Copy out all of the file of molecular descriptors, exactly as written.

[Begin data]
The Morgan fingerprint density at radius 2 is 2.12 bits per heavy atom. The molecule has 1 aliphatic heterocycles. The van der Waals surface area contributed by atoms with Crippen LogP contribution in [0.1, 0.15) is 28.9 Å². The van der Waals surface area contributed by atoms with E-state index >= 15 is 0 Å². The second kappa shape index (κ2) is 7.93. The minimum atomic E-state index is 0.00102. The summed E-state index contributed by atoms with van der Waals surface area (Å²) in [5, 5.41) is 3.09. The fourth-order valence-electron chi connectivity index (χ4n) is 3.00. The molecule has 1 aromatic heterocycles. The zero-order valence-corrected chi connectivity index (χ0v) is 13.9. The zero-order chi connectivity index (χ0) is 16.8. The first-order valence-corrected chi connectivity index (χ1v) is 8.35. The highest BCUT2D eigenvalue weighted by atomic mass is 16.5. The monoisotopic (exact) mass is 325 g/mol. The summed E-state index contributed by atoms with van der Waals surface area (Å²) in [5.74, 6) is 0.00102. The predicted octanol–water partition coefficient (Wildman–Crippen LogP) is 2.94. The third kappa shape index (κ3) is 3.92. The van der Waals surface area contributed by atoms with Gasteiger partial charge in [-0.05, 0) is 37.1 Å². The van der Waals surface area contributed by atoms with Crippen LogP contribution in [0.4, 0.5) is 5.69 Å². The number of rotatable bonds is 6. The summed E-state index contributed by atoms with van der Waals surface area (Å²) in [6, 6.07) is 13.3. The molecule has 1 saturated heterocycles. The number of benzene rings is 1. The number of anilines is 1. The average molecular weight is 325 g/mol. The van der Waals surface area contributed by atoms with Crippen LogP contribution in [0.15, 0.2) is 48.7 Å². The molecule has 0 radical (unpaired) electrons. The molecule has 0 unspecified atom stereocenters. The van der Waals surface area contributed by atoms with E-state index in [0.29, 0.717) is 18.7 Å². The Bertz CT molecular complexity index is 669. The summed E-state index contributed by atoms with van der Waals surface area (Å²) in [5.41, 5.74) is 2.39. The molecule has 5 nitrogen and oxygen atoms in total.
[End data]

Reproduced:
The Morgan fingerprint density at radius 2 is 2.12 bits per heavy atom. The molecule has 1 aliphatic heterocycles. The van der Waals surface area contributed by atoms with Crippen LogP contribution in [0.1, 0.15) is 28.9 Å². The van der Waals surface area contributed by atoms with E-state index >= 15 is 0 Å². The second kappa shape index (κ2) is 7.93. The minimum atomic E-state index is 0.00102. The summed E-state index contributed by atoms with van der Waals surface area (Å²) in [5, 5.41) is 3.09. The fourth-order valence-electron chi connectivity index (χ4n) is 3.00. The molecule has 1 aromatic heterocycles. The zero-order valence-corrected chi connectivity index (χ0v) is 13.9. The zero-order chi connectivity index (χ0) is 16.8. The first-order valence-corrected chi connectivity index (χ1v) is 8.35. The highest BCUT2D eigenvalue weighted by atomic mass is 16.5. The monoisotopic (exact) mass is 325 g/mol. The summed E-state index contributed by atoms with van der Waals surface area (Å²) in [5.74, 6) is 0.00102. The predicted octanol–water partition coefficient (Wildman–Crippen LogP) is 2.94. The third kappa shape index (κ3) is 3.92. The van der Waals surface area contributed by atoms with Gasteiger partial charge in [-0.05, 0) is 37.1 Å². The van der Waals surface area contributed by atoms with Crippen LogP contribution in [0.4, 0.5) is 5.69 Å². The number of rotatable bonds is 6. The summed E-state index contributed by atoms with van der Waals surface area (Å²) in [6, 6.07) is 13.3. The molecule has 1 saturated heterocycles. The number of benzene rings is 1. The number of anilines is 1. The average molecular weight is 325 g/mol. The van der Waals surface area contributed by atoms with Crippen LogP contribution in [0.15, 0.2) is 48.7 Å². The molecule has 0 radical (unpaired) electrons. The molecule has 0 unspecified atom stereocenters. The van der Waals surface area contributed by atoms with E-state index in [0.29, 0.717) is 18.7 Å². The Bertz CT molecular complexity index is 669. The summed E-state index contributed by atoms with van der Waals surface area (Å²) in [5.41, 5.74) is 2.39. The molecule has 5 nitrogen and oxygen atoms in total.